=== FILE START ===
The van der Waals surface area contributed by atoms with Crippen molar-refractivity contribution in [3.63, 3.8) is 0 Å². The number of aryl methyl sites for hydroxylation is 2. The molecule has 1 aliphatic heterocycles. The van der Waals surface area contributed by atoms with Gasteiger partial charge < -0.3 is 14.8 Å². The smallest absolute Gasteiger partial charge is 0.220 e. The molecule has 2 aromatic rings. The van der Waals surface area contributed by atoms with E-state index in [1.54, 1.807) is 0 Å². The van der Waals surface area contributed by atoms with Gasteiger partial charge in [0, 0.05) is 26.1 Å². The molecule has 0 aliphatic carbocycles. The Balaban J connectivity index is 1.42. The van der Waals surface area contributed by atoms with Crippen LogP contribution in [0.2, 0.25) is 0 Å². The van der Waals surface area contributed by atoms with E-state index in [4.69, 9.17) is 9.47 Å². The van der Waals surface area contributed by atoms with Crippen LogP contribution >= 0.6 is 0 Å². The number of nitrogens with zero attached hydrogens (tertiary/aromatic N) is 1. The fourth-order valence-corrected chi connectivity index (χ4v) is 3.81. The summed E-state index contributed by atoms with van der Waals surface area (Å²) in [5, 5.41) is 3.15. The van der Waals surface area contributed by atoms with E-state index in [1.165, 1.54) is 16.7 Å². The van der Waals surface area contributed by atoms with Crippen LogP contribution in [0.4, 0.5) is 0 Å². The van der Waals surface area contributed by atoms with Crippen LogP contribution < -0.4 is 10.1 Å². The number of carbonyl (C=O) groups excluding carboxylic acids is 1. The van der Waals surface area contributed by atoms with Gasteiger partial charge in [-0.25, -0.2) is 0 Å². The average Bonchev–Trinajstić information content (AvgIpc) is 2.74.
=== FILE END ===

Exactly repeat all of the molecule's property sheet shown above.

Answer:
The van der Waals surface area contributed by atoms with Crippen molar-refractivity contribution in [3.63, 3.8) is 0 Å². The number of aryl methyl sites for hydroxylation is 2. The molecule has 1 aliphatic heterocycles. The van der Waals surface area contributed by atoms with Gasteiger partial charge < -0.3 is 14.8 Å². The smallest absolute Gasteiger partial charge is 0.220 e. The molecule has 2 aromatic rings. The van der Waals surface area contributed by atoms with E-state index in [1.54, 1.807) is 0 Å². The van der Waals surface area contributed by atoms with Gasteiger partial charge in [0, 0.05) is 26.1 Å². The molecule has 0 aliphatic carbocycles. The Balaban J connectivity index is 1.42. The van der Waals surface area contributed by atoms with Crippen LogP contribution in [0.2, 0.25) is 0 Å². The van der Waals surface area contributed by atoms with E-state index in [4.69, 9.17) is 9.47 Å². The van der Waals surface area contributed by atoms with Crippen LogP contribution >= 0.6 is 0 Å². The number of nitrogens with zero attached hydrogens (tertiary/aromatic N) is 1. The fourth-order valence-corrected chi connectivity index (χ4v) is 3.81. The summed E-state index contributed by atoms with van der Waals surface area (Å²) in [5, 5.41) is 3.15. The van der Waals surface area contributed by atoms with E-state index in [1.165, 1.54) is 16.7 Å². The van der Waals surface area contributed by atoms with Crippen LogP contribution in [0.4, 0.5) is 0 Å². The van der Waals surface area contributed by atoms with Crippen LogP contribution < -0.4 is 10.1 Å². The number of carbonyl (C=O) groups excluding carboxylic acids is 1. The van der Waals surface area contributed by atoms with Gasteiger partial charge in [-0.25, -0.2) is 0 Å². The average Bonchev–Trinajstić information content (AvgIpc) is 2.74.